As I look back at all my years of experience as a student journalist, I wonder if they were worth it. I came into Laurier Brantford excited to study journalism. I snatched every opportunity I could to experience what it was like to be a journalist. In a few weeks I will be able to call myself a journalism graduate, but will I be able to call myself a journalist?

The beginning of my first year at Laurier Brantford feels like it was last week. I was eager to volunteer for the Sputnik, and saw it as a golden opportunity. Three and a half years later I ended up with years of experience as an editor under my belt. I can look back and say that I accomplished a lot. I did everything I could to make sure that I actually felt like a journalist, but the truth is that I have only been a student journalist. The real industry of journalism is a different story and I am uncertain about what the next step is for me.

I can still recall some stories that I enjoyed covering, including one about Nipissing withdrawing its partnership Laurier, and one about an author called Arno Kopecky visiting Laurier Brantford for a Q&A session. Besides being an editor at a university campus, a lot of my classes have taught me a lot about the ethics of journalism and media. Even if I were to seek a career outside of journalism, I feel as though my degree has prepared me with a decent amount of transferable skills. However, something that I was unaware of before I was a student here at Laurier Brantford was the state of journalism. Print journalism has been declining quite a bit over the past few years. Jobs at newspapers have been disappearing. This has been quite discouraging for me because I major in print journalism, and I hope to one day become an editor at a publication. Due to the state of journalism I feel like the chances of anyone becoming an editor at any publication are quite slim. Nonetheless being a journalist is something I was and am still determined to be.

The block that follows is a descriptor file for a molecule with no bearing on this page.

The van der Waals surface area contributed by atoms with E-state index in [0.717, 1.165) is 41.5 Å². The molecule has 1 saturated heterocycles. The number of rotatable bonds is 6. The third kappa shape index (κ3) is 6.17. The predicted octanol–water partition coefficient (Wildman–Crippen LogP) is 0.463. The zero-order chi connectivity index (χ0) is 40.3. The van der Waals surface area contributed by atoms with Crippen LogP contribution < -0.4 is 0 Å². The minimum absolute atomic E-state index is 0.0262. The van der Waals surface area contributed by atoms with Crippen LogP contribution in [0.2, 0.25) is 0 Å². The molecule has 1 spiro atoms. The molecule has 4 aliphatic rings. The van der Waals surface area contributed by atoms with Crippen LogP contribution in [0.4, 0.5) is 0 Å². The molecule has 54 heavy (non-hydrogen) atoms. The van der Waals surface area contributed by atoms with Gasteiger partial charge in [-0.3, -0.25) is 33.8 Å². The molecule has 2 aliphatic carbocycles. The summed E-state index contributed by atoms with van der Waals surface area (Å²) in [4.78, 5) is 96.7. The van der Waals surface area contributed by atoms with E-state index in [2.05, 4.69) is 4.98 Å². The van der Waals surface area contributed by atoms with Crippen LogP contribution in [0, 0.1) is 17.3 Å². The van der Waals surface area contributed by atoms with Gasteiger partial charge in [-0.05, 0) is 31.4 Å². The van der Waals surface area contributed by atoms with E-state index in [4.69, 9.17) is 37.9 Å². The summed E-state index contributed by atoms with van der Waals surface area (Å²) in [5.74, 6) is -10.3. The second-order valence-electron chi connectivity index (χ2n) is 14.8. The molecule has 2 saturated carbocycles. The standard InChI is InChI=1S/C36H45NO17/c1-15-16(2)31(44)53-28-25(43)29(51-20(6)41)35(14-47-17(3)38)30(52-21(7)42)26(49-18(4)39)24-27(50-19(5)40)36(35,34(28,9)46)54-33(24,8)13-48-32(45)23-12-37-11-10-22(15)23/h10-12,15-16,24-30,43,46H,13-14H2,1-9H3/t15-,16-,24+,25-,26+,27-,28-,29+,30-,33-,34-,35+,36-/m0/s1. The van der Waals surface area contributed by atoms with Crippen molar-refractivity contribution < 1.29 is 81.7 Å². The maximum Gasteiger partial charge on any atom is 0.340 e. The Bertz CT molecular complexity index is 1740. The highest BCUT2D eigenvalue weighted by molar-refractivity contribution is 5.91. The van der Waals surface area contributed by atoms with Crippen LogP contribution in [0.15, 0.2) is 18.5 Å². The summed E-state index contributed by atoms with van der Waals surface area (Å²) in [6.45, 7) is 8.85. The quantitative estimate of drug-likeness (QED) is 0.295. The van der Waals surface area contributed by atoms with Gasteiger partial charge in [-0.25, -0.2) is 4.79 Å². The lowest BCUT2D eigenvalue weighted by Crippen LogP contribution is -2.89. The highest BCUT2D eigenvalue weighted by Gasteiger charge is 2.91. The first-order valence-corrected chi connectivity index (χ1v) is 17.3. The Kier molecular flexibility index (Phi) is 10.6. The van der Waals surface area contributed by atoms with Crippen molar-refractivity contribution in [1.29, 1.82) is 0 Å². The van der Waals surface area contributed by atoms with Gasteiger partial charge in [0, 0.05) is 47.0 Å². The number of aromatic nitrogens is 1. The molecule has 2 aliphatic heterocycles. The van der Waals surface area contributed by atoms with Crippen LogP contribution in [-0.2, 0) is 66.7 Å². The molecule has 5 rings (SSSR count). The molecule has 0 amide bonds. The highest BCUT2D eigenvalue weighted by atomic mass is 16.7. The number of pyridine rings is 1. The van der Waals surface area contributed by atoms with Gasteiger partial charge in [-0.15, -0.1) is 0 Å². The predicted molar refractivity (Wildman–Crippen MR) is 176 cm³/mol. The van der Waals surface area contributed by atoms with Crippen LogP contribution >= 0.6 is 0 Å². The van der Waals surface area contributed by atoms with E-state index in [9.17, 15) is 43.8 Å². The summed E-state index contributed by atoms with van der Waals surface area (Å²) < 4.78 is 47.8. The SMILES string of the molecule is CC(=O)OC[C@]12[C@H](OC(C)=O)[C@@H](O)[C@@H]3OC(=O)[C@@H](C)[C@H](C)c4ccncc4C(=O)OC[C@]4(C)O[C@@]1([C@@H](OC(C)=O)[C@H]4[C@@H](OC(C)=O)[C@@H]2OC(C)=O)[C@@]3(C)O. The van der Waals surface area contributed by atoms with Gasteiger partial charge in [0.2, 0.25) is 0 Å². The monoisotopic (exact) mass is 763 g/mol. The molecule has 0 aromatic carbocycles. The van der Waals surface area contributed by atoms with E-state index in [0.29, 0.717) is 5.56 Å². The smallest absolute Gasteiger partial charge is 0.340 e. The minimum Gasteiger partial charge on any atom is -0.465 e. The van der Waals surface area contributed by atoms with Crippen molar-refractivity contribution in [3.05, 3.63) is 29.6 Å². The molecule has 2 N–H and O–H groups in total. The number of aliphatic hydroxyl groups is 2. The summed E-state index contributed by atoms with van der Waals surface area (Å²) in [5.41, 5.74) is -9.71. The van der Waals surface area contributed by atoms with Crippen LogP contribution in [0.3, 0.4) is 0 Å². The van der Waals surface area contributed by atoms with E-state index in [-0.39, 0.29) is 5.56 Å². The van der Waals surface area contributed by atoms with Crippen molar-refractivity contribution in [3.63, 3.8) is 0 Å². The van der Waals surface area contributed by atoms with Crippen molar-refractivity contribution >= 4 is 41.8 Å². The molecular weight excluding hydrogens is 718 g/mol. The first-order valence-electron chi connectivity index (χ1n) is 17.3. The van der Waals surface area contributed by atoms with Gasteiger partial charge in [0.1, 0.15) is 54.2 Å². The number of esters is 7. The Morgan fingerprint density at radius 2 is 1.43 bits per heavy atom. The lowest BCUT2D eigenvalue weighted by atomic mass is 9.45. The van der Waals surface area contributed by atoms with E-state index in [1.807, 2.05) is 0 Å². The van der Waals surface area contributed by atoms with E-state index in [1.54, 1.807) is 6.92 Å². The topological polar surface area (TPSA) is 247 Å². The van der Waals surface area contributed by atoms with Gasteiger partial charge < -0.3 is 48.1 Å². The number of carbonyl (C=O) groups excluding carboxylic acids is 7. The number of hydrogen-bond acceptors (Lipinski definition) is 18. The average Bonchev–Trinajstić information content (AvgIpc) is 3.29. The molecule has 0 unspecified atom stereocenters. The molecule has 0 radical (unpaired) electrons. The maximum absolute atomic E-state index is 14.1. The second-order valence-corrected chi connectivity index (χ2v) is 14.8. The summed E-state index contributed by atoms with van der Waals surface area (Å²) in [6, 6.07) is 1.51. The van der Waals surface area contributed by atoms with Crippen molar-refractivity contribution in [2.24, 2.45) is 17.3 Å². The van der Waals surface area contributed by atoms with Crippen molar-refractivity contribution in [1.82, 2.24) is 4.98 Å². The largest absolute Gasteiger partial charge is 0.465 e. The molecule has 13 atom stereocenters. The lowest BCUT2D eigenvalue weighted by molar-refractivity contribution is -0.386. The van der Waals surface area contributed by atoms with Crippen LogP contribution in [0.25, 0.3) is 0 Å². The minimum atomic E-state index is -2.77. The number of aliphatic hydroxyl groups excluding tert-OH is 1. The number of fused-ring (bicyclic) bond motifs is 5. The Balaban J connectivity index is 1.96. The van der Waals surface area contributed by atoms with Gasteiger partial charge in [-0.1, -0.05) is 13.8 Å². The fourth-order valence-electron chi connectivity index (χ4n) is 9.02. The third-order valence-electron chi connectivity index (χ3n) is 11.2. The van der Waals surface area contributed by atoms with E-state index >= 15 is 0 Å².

Laurier’s Brantford campus is smaller than most university campuses in Ontario, and this has an effect on the amount of students that show interest in events. This also has had an effect on the experiences I have had with interviewing students.I have covered a handful of events as an editor. I always make comparisons about what my experience would have been like in the United Kingdom or even the United States. Although it seems like my experience would have been better there really is no telling.  

Regardless of all the negatives I have enjoyed my time as a student journalist. I have enjoyed being an editor and speaking to different people around the campus. I have also enjoyed working with a team of people that are as passionate about quality journalism as I am.

I wonder how my experiences as a student journalist will prepare me for a career in journalism. Am I good enough? Are my qualifications up to par? We’ll just have to wait and see.